7.2. Informative References . . . . . . . . . . . . . . . . . . 15 8.1. Normative References . . . . . . . . . . . . . . . . . . . 16
Author's Address . . . . . . . . . . . . . . . . . . . . . . . . . 16 8.2. Informative References . . . . . . . . . . . . . . . . . . 16
Appendix A. Design rationale . . . . . . . . . . . . . . . . . . 17
Appendix B. Correlation between IP Datagram size and
Encrypted Payload content size . . . . . . . . . . . 18
Author's Address . . . . . . . . . . . . . . . . . . . . . . . . . 19
1. Introduction 1. Introduction
The Internet Key Exchange Protocol version 2 (IKEv2), specified in The Internet Key Exchange Protocol version 2 (IKEv2), specified in
[RFC5996], uses UDP as a transport for its messages. When IKE [RFC5996], uses UDP as a transport for its messages. When IKE
message size exceeds path MTU, it gets fragmented by IP level. The message size exceeds path MTU, it gets fragmented by IP level. The
problem is that some network devices, specifically some NAT boxes, problem is that some network devices, specifically some NAT boxes,
don't allow IP fragments to pass through. This apparently blocks IKE don't allow IP fragments to pass through. This apparently blocks IKE
communication and, therefore, prevents peers from establishing IPsec communication and, therefore, prevents peers from establishing IPsec
SA. SA.
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The key words "MUST", "MUST NOT", "REQUIRED", "SHALL", "SHALL NOT", The key words "MUST", "MUST NOT", "REQUIRED", "SHALL", "SHALL NOT",
"SHOULD", "SHOULD NOT", "RECOMMENDED", "MAY", and "OPTIONAL" in this "SHOULD", "SHOULD NOT", "RECOMMENDED", "MAY", and "OPTIONAL" in this
document are to be interpreted as described in [RFC2119]. document are to be interpreted as described in [RFC2119].
2. Protocol details 2. Protocol details
2.1. Overview 2.1. Overview
The idea of the protocol is to split large IKE message into the set The idea of the protocol is to split large IKE message into the set
of smaller ones, calling Fragment Messages. On the receiving side of smaller ones, calling Fragment Messages. Fragmentation takes
Fragment Messages are collected and merged together to get original place before the original message is encrypted and authenticated, so
message. In general this approach increases receiver's vulnerability that each Fragment Message receives individual protection. On the
to Denial of Service attack. To reduce this vulnerability Fragment receiving side Fragment Messages are collected, verified, decrypted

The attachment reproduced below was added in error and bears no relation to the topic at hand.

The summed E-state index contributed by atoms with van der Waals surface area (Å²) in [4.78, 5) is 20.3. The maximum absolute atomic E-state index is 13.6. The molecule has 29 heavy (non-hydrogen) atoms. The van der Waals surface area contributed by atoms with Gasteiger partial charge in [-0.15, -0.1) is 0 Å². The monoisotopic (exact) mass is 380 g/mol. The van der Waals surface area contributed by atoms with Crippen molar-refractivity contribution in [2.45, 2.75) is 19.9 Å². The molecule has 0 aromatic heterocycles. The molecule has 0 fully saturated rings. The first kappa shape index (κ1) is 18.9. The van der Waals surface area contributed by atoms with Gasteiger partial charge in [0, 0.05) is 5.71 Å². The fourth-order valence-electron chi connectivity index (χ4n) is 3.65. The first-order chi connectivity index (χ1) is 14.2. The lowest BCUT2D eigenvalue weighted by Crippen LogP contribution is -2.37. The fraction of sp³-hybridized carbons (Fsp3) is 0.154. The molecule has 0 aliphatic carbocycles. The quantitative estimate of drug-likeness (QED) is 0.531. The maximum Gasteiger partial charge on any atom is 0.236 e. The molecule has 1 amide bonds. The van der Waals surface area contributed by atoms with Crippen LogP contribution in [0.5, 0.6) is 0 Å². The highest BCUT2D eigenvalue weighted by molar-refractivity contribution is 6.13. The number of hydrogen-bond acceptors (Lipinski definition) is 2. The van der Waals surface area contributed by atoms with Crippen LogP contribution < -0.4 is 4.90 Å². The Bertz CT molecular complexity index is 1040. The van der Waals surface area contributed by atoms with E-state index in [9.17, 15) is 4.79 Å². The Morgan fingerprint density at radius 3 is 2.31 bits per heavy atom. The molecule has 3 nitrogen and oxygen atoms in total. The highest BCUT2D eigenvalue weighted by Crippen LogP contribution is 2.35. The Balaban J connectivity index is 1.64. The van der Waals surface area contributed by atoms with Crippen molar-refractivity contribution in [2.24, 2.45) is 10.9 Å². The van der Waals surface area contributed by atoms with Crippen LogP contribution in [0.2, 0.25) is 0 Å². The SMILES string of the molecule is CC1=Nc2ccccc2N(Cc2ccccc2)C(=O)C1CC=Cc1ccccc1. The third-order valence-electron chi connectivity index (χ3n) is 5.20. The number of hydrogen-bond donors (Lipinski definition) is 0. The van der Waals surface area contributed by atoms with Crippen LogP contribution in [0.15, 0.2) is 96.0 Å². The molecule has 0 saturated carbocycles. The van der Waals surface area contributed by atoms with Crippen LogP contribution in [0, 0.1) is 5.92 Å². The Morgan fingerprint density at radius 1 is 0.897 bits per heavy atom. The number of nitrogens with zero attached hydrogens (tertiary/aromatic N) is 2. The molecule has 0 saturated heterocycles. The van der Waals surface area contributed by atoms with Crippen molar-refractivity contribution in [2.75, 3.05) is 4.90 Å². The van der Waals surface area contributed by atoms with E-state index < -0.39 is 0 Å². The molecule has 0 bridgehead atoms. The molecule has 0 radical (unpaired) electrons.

Messages are individually encrypted and authenticated. This implies and merged together to get the original message before encryption.
that message cannot be fragmented until shared secret is calculated. For design rationale see Appendix A.
2.2. Limitations 2.2. Limitations
In general, original message can be fragmented if and only if it As Fragment Messages are cryptographically protected, SK_a and SK_e
contains Encrypted Payload. It means that messages in IKE_SA_INIT must already be calculated. In general, it means that original
Exchange cannot be fragmented. In most cases this is not a problem, message can be fragmented if and only if it contains Encrypted
since IKE_SA_INIT messages are usually small enough to avoid IP Payload.
fragmentation. But in some cases (advertising a badly structured
long list of algorithms, using large MODP Groups, etc.) those This implies that messages of the IKE_SA_INIT Exchange cannot be
messages may become fairly large and get fragmented by IP level. In fragmented. In most cases this is not a problem, since IKE_SA_INIT
these cases the described solution won't help. messages are usually small enough to avoid IP fragmentation. But in
some cases (advertising a badly structured long list of algorithms,
using large MODP Groups, etc.) these messages may become fairly large
and get fragmented by IP level. In this case the described solution
won't help.
Among existing IKEv2 extensions, messages of IKE_SESSION_RESUME
Exchange, defined in [RFC5723], cannot be fragmented either. See
Section 3 for details.
Another limitation is that the minimal size of IP Datagram bearing Another limitation is that the minimal size of IP Datagram bearing
IKE Fragment Message is about 100 bytes depending on the algorithms IKE Fragment Message is about 100 bytes depending on the algorithms
employed. According to [RFC0791] the minimum IP Datagram size that employed. According to [RFC0791] the minimum IP Datagram size that
is guaranteed not to be further fragmented is 68 bytes. So, even the is guaranteed not to be further fragmented is 68 bytes. So, even the
smallest IKE Fragment Messages could be fragmented by IP level in smallest IKE Fragment Messages could be fragmented by IP level in
some circumstances. But such extremely small PMTU sizes are very some circumstances. But such extremely small PMTU sizes are very